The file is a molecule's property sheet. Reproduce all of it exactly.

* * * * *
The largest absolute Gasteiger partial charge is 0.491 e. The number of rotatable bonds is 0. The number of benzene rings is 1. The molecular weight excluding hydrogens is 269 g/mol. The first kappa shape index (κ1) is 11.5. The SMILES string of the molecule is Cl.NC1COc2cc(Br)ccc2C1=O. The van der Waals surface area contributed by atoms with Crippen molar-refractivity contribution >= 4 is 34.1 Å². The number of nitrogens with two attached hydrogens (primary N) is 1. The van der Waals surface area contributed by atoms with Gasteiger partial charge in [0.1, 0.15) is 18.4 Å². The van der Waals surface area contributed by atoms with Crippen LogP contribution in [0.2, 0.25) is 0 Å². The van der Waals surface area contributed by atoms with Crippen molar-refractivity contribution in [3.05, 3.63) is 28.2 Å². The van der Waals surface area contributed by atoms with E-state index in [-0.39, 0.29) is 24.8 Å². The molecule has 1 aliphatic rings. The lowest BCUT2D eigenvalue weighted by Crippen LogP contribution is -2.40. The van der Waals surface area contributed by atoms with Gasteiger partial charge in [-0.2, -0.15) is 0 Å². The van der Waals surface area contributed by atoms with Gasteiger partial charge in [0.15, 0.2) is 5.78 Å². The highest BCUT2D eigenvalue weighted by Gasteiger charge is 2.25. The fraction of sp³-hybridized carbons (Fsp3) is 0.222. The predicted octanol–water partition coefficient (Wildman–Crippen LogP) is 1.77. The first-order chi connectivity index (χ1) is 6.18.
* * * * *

The largest absolute Gasteiger partial charge is 0.491 e. The number of rotatable bonds is 0. The number of benzene rings is 1. The molecular weight excluding hydrogens is 269 g/mol. The first kappa shape index (κ1) is 11.5. The SMILES string of the molecule is Cl.NC1COc2cc(Br)ccc2C1=O. The van der Waals surface area contributed by atoms with Crippen molar-refractivity contribution >= 4 is 34.1 Å². The number of nitrogens with two attached hydrogens (primary N) is 1. The van der Waals surface area contributed by atoms with Gasteiger partial charge in [0.1, 0.15) is 18.4 Å². The van der Waals surface area contributed by atoms with Crippen LogP contribution in [0.2, 0.25) is 0 Å². The van der Waals surface area contributed by atoms with Crippen molar-refractivity contribution in [3.05, 3.63) is 28.2 Å². The van der Waals surface area contributed by atoms with E-state index in [-0.39, 0.29) is 24.8 Å². The molecule has 1 aliphatic rings. The lowest BCUT2D eigenvalue weighted by Crippen LogP contribution is -2.40. The van der Waals surface area contributed by atoms with Gasteiger partial charge in [-0.2, -0.15) is 0 Å². The van der Waals surface area contributed by atoms with Gasteiger partial charge in [0.15, 0.2) is 5.78 Å². The highest BCUT2D eigenvalue weighted by Gasteiger charge is 2.25. The fraction of sp³-hybridized carbons (Fsp3) is 0.222. The predicted octanol–water partition coefficient (Wildman–Crippen LogP) is 1.77. The first-order chi connectivity index (χ1) is 6.18.